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Weaker dollar dampens online shopping boom

Amazon fulfilment centre: The boom in digital shopping appears to slowing to a more moderate pace. Photo: Jeff SpicerShoppers will make some $2.8 billion in online purchases over the six weeks before Christmas, according to industry predictions, much of it on smart phones.

Yet despite the spectacular rise of online retail in recent years, the boom in digital shopping appears to slowing to a more moderate pace.

This is partly because the weaker dollar has made overseas internet shopping dearer. But traditional “bricks and mortar” retailers are also fighting back against their online rivals by competing more aggressively.

As a consumer, it can be worth using this fierce competition between physical and online stores to your advantage, as many retailers are willing to match digital shops on price.

National Bank’s index of online sales shows ns spent $17.9 billion on online retail in the last year, but growth is slowing. Spending rose by 5.7 per cent in the past year, a far cry from around 2011, when it was booming by more than 20 per cent a year.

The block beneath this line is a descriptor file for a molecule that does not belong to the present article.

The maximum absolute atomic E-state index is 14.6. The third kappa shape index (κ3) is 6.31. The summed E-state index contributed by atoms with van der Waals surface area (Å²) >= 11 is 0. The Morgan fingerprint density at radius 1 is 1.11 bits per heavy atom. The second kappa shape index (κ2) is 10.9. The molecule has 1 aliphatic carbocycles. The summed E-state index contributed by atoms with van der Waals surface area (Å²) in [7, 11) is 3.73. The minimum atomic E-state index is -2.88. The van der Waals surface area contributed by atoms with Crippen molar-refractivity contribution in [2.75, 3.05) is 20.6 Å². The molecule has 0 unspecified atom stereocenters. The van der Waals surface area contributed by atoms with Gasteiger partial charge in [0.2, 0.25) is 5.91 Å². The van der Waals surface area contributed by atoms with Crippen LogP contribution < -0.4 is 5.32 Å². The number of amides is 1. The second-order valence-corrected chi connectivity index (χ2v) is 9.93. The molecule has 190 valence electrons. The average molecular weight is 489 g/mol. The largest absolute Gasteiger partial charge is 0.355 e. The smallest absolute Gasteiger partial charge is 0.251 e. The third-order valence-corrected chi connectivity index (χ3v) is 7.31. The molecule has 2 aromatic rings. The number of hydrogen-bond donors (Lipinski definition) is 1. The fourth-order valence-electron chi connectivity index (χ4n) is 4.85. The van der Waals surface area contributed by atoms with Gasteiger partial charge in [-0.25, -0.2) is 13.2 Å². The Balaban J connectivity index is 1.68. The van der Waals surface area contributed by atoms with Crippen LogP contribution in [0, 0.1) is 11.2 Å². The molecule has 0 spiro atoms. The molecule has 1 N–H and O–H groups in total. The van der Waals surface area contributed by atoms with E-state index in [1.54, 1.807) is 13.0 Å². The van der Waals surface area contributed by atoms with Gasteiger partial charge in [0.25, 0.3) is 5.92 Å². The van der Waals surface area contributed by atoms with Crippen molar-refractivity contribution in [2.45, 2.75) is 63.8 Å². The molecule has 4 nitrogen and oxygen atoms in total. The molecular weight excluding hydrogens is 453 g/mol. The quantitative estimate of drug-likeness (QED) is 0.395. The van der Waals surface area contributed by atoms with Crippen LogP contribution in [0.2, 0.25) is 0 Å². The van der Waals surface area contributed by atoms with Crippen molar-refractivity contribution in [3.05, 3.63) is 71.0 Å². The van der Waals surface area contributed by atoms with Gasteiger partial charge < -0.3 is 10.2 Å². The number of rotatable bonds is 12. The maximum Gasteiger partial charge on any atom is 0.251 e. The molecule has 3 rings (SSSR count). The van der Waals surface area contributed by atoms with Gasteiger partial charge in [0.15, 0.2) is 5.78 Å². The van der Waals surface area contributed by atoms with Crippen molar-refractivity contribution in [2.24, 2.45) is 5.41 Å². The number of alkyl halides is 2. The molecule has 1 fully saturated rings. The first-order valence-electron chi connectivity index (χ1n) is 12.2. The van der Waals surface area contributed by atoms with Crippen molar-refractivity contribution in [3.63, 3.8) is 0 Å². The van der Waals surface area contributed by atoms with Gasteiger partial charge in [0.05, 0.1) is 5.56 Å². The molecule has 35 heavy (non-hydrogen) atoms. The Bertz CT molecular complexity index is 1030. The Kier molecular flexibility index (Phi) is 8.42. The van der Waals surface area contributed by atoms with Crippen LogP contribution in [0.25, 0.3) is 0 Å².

The exchange rate is one reason for the slowdown – the currency has slumped 13 per cent in the last year to about 73 US cents, pushing up the cost of overseas purchases, and the extras, such as shipping charges.

In fact, the share of our online spending that goes overseas is steadily declining, as this week’s graph shows. Overseas online retail is edging up by just 1.3 per cent a year, whereas the local online businesses are enjoying overall sales growth of 7.3 per cent.

But even though the glory days of cheap online imports are probably in the past, the rise of online shopping is still benefiting consumers in other ways.

For one, it has meant there is more choice, and convenience. As well, digital commerce has brought customers the added bonus of more competition, because it’s forcing the traditional retailers to compete more fiercely with their digital rivals.

NAB’s chief economist Alan Oster says more traditional retailers are fighting back against the online invasion by matching the lower prices, and that is another reason why online growth has slowed over the last few years.

For consumers, that means it can be worth checking out the prices of online stores, and then seeing if physical shops will beat or match it.

Officeworks, for instance, says its policy is to beat the offers of online stores just like other businesses, but it will take into account the cost of delivery. Many other “bricks and mortar” stores have a similar approach.

The weaker dollar may have taken some of the value out of overseas online shopping. But even so, the lasting effect of online retailing is likely to be sharper competition – and that’s a win for consumers.

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